ETCS Hybrid Level 3: simulation based assessment for the Dutch railway network


Author: Joost Jansen
Co-authors: Egidio Quaglietta, Maarten Bartholomeus, Alwin Pot, Rob Goverde
Day: Day 1
Session: ERTMS session

The combination of the Dutch mainline legacy signalling system NS’54 and Dutch automatic train protection system ATB-EG is functioning well but has some drawbacks. Both systems are old and components have to be replaced in the near future. The speed supervision functionality of ATB-EG is limited to only five speed steps and full brake supervision is lacking. ERTMS is proposed to be the new standard European railway safety system.
It could provide interoperability, enhanced safety and/or improved capacity over the existing national signalling systems.
The Dutch government decided back in 2014 to replace the legacy system by ERTMS/ETCS Level 2 on several mainlines by the year 2030. To fully benefit from all opportunities of Level 2, corridors have to be divided into short block sections, requiring a substantial amount of trackside train detection. This amount of trackside train detection would have an impact on reliability and is a costly asset, both in installation and in maintenance.The concept of ERTMS/ETCS Level 3 allows for even more capacity while eliminating trackside train detection. A high demand is put on both train and remaining trackside equipment. All trains need to be proven complete and the trackside needs to know the position of all trains all times to ensure safe railway operations.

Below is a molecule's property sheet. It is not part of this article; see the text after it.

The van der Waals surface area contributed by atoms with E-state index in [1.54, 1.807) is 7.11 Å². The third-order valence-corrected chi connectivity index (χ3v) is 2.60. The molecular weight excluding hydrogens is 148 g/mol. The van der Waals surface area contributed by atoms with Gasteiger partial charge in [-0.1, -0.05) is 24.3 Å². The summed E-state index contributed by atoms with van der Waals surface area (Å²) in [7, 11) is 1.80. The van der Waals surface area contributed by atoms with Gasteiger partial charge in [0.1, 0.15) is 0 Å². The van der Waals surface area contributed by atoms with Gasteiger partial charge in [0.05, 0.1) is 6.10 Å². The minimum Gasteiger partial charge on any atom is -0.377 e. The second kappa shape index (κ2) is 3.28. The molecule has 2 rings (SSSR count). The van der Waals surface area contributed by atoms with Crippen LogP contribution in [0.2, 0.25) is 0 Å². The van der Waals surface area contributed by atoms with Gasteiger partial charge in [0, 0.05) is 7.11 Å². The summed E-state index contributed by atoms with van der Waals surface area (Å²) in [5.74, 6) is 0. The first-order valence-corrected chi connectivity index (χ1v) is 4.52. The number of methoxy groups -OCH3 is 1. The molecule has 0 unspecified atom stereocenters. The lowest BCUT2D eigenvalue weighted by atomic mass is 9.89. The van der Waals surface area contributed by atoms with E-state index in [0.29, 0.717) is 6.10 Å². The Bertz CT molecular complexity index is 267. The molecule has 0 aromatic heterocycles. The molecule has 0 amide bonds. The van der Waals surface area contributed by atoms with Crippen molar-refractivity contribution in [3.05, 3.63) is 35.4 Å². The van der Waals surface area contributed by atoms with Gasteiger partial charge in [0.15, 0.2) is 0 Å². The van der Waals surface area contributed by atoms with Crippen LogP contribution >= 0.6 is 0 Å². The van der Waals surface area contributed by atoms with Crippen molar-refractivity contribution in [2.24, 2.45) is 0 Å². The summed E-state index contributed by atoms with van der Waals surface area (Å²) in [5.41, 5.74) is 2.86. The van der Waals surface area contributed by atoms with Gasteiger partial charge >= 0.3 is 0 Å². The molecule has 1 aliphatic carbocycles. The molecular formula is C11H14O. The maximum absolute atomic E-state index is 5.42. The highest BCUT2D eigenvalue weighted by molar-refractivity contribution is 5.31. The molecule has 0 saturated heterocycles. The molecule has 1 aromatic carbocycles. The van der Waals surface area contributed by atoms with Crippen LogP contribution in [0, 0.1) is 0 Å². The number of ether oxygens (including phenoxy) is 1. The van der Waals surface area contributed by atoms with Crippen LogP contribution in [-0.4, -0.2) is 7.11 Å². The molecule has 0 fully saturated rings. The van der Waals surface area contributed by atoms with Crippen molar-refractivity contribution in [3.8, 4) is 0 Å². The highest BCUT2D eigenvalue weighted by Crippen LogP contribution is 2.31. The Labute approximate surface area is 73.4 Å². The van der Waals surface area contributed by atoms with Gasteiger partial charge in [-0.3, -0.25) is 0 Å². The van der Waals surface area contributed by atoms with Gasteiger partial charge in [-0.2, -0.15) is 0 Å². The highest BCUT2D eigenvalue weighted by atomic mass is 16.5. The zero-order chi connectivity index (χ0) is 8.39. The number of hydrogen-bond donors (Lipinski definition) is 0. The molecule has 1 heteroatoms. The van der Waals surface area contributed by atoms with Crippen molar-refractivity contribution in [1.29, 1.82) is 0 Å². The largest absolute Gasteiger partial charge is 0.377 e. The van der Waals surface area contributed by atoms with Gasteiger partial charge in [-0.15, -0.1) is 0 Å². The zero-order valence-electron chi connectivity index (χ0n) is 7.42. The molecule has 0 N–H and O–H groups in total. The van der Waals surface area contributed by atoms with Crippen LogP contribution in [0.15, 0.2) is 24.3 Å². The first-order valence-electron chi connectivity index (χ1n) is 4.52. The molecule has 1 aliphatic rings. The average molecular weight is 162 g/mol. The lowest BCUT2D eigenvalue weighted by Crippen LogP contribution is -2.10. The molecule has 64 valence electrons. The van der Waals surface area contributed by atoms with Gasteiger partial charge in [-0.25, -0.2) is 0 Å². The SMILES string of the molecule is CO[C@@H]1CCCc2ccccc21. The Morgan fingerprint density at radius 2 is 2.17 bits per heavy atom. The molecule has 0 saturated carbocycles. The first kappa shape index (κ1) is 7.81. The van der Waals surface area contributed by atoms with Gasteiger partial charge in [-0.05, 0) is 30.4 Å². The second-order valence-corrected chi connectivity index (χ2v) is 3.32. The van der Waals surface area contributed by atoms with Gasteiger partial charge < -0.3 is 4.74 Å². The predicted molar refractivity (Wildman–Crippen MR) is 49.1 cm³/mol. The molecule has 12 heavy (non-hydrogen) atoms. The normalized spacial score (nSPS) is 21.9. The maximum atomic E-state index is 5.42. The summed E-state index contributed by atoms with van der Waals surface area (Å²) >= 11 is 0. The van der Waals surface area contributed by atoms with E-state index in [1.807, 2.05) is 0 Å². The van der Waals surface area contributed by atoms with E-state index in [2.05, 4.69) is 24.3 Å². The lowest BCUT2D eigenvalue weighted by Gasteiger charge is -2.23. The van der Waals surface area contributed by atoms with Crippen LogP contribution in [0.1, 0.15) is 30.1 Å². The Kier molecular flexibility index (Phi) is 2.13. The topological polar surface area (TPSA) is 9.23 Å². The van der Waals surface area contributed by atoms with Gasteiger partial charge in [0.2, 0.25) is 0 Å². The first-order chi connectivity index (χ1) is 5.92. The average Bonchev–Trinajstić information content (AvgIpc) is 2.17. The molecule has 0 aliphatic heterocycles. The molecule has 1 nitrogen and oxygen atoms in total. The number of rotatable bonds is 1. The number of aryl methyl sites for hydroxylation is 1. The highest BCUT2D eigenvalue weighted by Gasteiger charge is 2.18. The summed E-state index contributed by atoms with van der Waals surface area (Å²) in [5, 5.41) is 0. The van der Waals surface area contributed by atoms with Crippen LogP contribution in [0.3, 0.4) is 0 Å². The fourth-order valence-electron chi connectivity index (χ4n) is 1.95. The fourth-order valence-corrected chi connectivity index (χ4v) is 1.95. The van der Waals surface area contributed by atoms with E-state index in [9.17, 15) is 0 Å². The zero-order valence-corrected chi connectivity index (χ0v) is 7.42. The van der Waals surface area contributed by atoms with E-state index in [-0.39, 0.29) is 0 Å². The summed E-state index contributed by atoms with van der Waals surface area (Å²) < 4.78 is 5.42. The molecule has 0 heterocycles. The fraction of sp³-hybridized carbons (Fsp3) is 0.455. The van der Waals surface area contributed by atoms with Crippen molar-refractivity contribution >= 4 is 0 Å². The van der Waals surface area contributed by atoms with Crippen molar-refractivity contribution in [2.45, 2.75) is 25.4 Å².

To overcome those issues, ERTMS/ETCS Hybrid Level 3 comes into play: to combine the ERTMS/ETCS train position information i.e. the Level 3 principles with limited trackside train detection.Virtual subsections divide the physical detection blocks into smaller block sections. Position reports from the proven complete trains are used to authorise following trains at short headways, limited to the minimum of the size of the virtual blocks and the braking distance of a specific train. Following a train not being equipped with a Train Integrity Monitoring System (TIMS), safe operations is provided with the remaining trackside train detection.The capacity effect of ERTMS/ETCS Hybrid Level 3 is a trade-off between the amount of remaining trackside train detection and the amount of trains equipped with integrity monitoring. The reduction in asset costs is a trade-off between the capacity goal of a corridor and the amount of TIMS-equipped trains.This paper presents a simulation-based impact assessment of ERTMS/ETCS Hybrid Level 3 for the Dutch railway network for several corridors with varying numbers of TIMS-equipped trains and reduced trackside train detection. Although several theoretical studies and real-life tests have been performed over the last few years, quantification of the possible effects is lacking.
Using the Timetable Compression Method for the assessment of capacity effects and the RAMS-LCM approach for the assessment of asset costs reduction, this paper provides insight into the benefits of the implementation of ERTMS/ETCS Hybrid Level 3 instead of ERTMS/ETCS Level 2 for the Dutch railway network.